Using outdoor antenna with AP - should I leave take off indoor antenna #2?

Discussion in 'Wireless Internet' started by MonkeyOmen, Sep 15, 2004.

  1. MonkeyOmen

    MonkeyOmen Guest

    I've got a 3Com 7250 802.11g access point, which comes with two small
    5" antennas that screw into the unit.

    I also bought an 8 dBi omnidirectional outdoor antenna and 20'
    low-loss cable so I could mount the antenna outdoors. This
    antenna/cable replace one of the two original 5" antennas.

    Should I leave the 2nd small antenna attached, or remove it? Why or
    why not?

    Thank you.


    Also, while I'm here, one other question, about antenna gain and
    range.

    My understanding is that a 3 dBi increase indicates a doubling of
    power, but effective power drops as the square of distance. To double
    range you need 4x the power at the antenna, or a 6 dBi gain. Is this
    correct?
     
    MonkeyOmen, Sep 15, 2004
    #1
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  2. If you have no need for indoor coverage, then remove the 2nd antenna.
    If you need coverage in an area best covered by the 2nd antenna, leave
    it connected.
    Most current access point software has a setting to enable or disable
    one antenna.
    A few access points are really weird with how they handle the
    diversity antennas. Some will receive on both antennas but only
    transmit on one. If you start getting weird results, switch to the
    other antenna port.
    Correct. 3dB increase in radiated power will double the coverage area
    (area of the circle in square feet), but only increase the range
    (radius) 1.4 times. 6dB increase in radiate power will give 4x the
    coverage area and double the range. Think:
    Area=Pi*Radius^2

    Drivel: Note that for every increase in antenna gain in one
    direction, you take away signal from some other direction. Antennas
    to not manufacture additional RF. Only transmitters do that. The
    "taken away" part can be in the up and down direction, which is
    usually useless, so there's an obvious benifit. However, if you
    happen to be a user in these areas, you're got a problem. This is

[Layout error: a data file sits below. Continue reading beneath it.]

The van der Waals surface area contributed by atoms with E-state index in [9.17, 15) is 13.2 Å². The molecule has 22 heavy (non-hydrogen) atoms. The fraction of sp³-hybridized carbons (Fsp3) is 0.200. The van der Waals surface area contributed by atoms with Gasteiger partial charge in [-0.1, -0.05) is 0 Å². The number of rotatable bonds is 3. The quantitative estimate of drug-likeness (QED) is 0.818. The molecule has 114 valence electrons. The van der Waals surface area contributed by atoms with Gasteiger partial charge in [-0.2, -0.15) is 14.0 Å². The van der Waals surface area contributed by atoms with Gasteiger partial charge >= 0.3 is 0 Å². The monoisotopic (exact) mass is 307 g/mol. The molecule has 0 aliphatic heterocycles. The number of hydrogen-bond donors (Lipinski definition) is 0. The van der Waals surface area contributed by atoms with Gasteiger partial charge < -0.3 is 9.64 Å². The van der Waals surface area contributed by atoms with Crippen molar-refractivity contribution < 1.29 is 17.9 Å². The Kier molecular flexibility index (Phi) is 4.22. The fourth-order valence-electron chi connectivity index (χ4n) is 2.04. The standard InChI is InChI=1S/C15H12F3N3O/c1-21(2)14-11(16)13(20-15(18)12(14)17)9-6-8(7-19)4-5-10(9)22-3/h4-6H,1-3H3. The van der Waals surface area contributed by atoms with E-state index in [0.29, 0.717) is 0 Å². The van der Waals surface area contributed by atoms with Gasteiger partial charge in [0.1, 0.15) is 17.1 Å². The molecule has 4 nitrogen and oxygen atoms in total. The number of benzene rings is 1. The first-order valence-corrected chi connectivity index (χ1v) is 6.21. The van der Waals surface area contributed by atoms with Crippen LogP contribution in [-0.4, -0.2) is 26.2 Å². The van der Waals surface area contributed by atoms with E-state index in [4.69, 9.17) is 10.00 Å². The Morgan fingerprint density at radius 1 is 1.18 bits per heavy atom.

what happens when someone puts a very high gain omni antenna on the
    roof, and finds that they can no longer connect from directly below
    the antenna. All the signal is going towards the horizon.
     
    Jeff Liebermann, Sep 15, 2004
    #2
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  3. MonkeyOmen

    MonkeyOmen Guest

    Thanks for the response, and for devoting so much of your time to
    answering questions on this newsgroup. Your posts are very
    informative.
     
    MonkeyOmen, Sep 16, 2004
    #3
  4. Thanks. Sometimes, my answers are amazing accurate.

    I managed to forget one obscure point. If you're using WDS (wireless
    distribution something) to make your access point act as a store and
    forward repeater, do NOT use both antennas. Disconnect one of them.
    The problem is that the diversity antenna juggling algorithm
    apparently works on the basis of the last successfully received
    packet. With WDS, the packets can alternate between antennas as it
    receives on one antenna and forwards on the other. The result is the
    worlds worst performance because of the intentional delay between
    switching antennas.
     
    Jeff Liebermann, Sep 16, 2004
    #4
  5. MonkeyOmen

    Mike Guest

    Hi Jeff,

    Thanks for the great info! I have a Cisco AP350 with a T1 coming into my
    house. I would like to provide access for my neighbors. What do you
    recommend for an outdoor antenna? My house sits on a high spot, but the
    problem is a lot of tall tree and thick woods between houses.

    TIA,
    Mike
     
    Mike, Sep 17, 2004
    #5
  6. Dunno. The best I can do is offer some general clues and rhetorical
    questions.

    Mini rant: No numbers = no specific answers.

    What are the distances involved?
    How much difference in vertical elevation?
    Is this going to be a neighborhood LAN (everyone joins in) or are you
    going to do this point to point, one house at a time?
    Is price an issue?
    Are there wired alternatives?

    Trees and woods are a serious problem. 2.4Ghz does not go through